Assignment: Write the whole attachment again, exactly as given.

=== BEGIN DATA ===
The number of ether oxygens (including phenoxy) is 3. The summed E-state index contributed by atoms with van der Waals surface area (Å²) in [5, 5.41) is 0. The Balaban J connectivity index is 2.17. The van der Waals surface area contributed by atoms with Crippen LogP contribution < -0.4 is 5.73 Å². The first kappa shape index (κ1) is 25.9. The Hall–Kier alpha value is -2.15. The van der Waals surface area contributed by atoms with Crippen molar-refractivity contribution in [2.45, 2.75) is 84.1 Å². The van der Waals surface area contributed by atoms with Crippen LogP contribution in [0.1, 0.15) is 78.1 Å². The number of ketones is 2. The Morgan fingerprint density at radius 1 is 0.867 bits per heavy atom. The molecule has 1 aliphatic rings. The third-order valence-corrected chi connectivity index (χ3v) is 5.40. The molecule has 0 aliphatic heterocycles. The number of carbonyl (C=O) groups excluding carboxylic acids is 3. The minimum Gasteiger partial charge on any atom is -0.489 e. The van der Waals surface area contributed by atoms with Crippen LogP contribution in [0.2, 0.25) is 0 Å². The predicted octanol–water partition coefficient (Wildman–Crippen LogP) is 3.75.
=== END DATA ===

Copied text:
The number of ether oxygens (including phenoxy) is 3. The summed E-state index contributed by atoms with van der Waals surface area (Å²) in [5, 5.41) is 0. The Balaban J connectivity index is 2.17. The van der Waals surface area contributed by atoms with Crippen LogP contribution < -0.4 is 5.73 Å². The first kappa shape index (κ1) is 25.9. The Hall–Kier alpha value is -2.15. The van der Waals surface area contributed by atoms with Crippen molar-refractivity contribution in [2.45, 2.75) is 84.1 Å². The van der Waals surface area contributed by atoms with Crippen LogP contribution in [0.1, 0.15) is 78.1 Å². The number of ketones is 2. The Morgan fingerprint density at radius 1 is 0.867 bits per heavy atom. The molecule has 1 aliphatic rings. The third-order valence-corrected chi connectivity index (χ3v) is 5.40. The molecule has 0 aliphatic heterocycles. The number of carbonyl (C=O) groups excluding carboxylic acids is 3. The minimum Gasteiger partial charge on any atom is -0.489 e. The van der Waals surface area contributed by atoms with Crippen LogP contribution in [0.2, 0.25) is 0 Å². The predicted octanol–water partition coefficient (Wildman–Crippen LogP) is 3.75.